Christendom has commonly made the mistake of regarding...

The Christian Science Monitor

Christendom has commonly made the mistake of regarding the cross of Christ as relating exclusively to the experience of Christ Jesus, just as it has erred in worshiping his personality rather than the divine Principle which he represented. It is easier for the human mind to reverence the sacrificial act of a benefactor than it is for it to emulate that act. Worship of a person requires a negligible sacrifice of self; but to worship divine Principle, as Jesus did, demands the same victory over the senses which he achieved. Death of the material self on the cross as the only means of winning the "crown of life," in Christian figurative language, has for centuries been preached, though it has not been practiced. Misinterpretation of the meaning of the cross has therefore frequently resulted in perpetuating the materiality which Jesus' life and teaching, if understood, would destroy.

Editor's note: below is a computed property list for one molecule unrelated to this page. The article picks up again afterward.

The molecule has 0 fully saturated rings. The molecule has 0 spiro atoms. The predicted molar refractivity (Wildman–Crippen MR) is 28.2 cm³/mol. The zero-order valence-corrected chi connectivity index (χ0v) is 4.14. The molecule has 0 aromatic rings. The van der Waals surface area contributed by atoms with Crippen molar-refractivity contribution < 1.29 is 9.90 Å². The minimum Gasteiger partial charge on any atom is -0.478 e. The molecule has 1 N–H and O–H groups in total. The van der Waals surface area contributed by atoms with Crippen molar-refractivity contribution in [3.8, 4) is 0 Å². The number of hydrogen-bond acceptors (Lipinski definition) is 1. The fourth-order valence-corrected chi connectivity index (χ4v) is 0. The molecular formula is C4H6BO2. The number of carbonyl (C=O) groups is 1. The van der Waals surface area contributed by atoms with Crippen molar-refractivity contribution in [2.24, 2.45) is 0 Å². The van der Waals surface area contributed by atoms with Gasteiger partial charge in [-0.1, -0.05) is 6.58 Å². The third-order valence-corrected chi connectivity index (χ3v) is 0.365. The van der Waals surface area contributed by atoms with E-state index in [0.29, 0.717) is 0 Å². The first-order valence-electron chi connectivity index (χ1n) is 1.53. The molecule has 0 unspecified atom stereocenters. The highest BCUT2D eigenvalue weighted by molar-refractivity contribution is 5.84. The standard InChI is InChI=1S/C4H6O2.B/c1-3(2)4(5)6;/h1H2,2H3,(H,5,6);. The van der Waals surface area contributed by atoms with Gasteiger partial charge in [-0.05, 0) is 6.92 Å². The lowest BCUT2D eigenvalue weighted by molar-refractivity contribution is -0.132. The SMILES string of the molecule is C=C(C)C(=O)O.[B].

The crime of Jesus which, in the eyes of a material priesthood, merited the ignominious death of a malefactor, was that he called himself the Son of God. Material sense, hating the spirituality which rebuked it, attempted to slay the spiritual idea which it could not perceive. It was for the purpose of proving material sense powerless, mortal life unreal, and the spiritual sense of life the only real sense, that Jesus the Christ submitted to the worst that hate could do.

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